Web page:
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Video of Ottawa Senators in Uber ride a 'flagrant invasion of privacy', experts say


Ottawa Senators players caught ripping assistant coach, team performance while being secretly recorded in an Uber

Privacy experts say the release of a video of Ottawa Senators players sounding off while in an Uber was a “flagrant invasion of privacy” that shows more needs to be done to ensure individuals have control over personal information.

“I was just outraged,” said Ontario’s former privacy commissioner Ann Cavoukian in an interview on Tuesday, the day after the Ottawa Citizen published a story detailing the contents of the secretly-recorded video.

“Clearly the individuals didn’t know they were being recorded, or that it would be disclosed to the entire world on the Internet… It’s such a flagrant abuse of privacy and it’s completely unethical.”

The video, which has since been taken down, showed seven Ottawa Senators players venting about one of their assistant coaches while in an Uber in Phoenix, Az. in late October, according to the Citizen.

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An Uber spokesperson said in an emailed statement to Yahoo Finance Canada that the company reached out to the driver and worked to help get this video removed “as soon as we were aware of it.”

“This is a clear violation of our community guidelines,” the spokesperson said. “As soon as we learned of this situation, we immediately worked to help get this video removed.”

It is not clear if the driver is still with the company. Uber did not respond to requests for further comment.

The players in the video, meanwhile, said in a statement through the Senators that the conversation was recorded without their knowledge or consent, and that it was “an important learning experience.”

But what kind of recourse the players can – or will – take from here remains unclear. Had the incident occurred in Canada, Cavoukian said the players would have been able to file a complaint with the federal privacy commissioner that likely would have spurred an investigation. In Canada, organizations like Uber are not allowed to collect and disclose personal information without individuals’ consent.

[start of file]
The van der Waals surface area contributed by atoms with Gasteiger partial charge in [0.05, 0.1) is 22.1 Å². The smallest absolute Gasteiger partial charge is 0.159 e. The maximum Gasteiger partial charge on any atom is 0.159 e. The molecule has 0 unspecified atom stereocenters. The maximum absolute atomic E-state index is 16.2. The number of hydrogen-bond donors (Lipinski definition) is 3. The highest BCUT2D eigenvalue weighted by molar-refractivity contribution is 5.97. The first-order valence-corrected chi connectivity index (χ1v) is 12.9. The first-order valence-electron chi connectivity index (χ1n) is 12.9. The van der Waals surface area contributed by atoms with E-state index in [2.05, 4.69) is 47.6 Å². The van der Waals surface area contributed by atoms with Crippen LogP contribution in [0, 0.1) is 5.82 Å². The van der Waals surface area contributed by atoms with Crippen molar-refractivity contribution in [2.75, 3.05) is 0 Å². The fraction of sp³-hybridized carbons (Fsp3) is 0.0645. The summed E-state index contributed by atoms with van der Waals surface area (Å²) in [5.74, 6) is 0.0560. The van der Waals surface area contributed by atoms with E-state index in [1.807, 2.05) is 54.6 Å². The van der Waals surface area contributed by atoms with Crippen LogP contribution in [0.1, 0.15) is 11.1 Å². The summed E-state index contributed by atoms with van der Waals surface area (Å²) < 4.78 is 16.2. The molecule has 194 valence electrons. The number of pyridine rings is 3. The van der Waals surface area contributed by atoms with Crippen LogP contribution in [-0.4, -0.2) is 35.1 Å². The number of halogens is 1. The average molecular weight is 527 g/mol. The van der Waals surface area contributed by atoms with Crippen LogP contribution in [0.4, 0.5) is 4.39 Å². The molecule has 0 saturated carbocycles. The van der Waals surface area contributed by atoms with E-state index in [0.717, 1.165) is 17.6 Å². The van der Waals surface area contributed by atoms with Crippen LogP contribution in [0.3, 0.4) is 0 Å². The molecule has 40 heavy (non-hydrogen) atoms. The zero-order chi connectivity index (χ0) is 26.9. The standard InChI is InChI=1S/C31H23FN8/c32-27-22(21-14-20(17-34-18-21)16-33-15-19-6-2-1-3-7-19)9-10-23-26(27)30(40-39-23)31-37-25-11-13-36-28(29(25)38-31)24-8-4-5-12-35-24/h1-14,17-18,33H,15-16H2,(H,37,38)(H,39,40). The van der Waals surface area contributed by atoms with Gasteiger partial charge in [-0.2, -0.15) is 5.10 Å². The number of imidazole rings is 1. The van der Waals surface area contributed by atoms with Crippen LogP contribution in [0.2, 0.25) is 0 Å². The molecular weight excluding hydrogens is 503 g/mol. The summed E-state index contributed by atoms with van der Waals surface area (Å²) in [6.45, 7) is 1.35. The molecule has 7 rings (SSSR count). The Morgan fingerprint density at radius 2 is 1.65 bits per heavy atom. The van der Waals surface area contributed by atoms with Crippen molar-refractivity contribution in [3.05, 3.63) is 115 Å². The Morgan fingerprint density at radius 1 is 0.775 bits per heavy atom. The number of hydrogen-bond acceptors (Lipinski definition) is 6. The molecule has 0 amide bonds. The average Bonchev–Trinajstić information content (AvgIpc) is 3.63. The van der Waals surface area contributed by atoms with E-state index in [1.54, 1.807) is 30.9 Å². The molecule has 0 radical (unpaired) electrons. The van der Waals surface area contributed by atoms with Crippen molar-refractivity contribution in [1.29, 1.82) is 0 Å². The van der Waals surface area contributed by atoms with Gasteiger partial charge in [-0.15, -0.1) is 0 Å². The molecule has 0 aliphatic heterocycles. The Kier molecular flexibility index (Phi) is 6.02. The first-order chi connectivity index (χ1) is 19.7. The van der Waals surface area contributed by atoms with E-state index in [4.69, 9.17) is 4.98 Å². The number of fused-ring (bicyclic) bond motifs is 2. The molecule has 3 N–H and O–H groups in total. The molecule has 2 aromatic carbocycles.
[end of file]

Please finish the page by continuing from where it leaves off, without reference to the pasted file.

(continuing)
Although privacy legislation varies across the United States, she still believes the players could have a solid case for court action.

Kris Klein, managing director of the International Association of Privacy Professionals (IAPP) Canada, said the incident was an “obvious breach” and that there is a clear expectation of privacy when using ride-sharing apps like Uber.

“Clearly it’s not as private as your home, but just because you are outside of your home doesn’t mean you give up all of your privacy rights,” he said.

“In fact, in Canada, it’s illegal for an organization to collect and disclose your personal information without consent. Clearly that happened here.”

Sharon Polsky, president of the Privacy and Access Council of Canada, said there needs to be more education when it comes to the various privacy implications in our increasingly technological society. She also says the “patchwork” of legislation regulating personal information needs to improve.

“Privacy laws are not adequate for what goes on these days, and there has to be public awareness for people to know that this is possible and to demand elected officials change laws,” Polsky said.

In the meantime, she has what she calls some “old fashioned” advice:

“If you don’t have anything good to say, don’t say it,” she said. “That old wisdom still applies in the digital age.”

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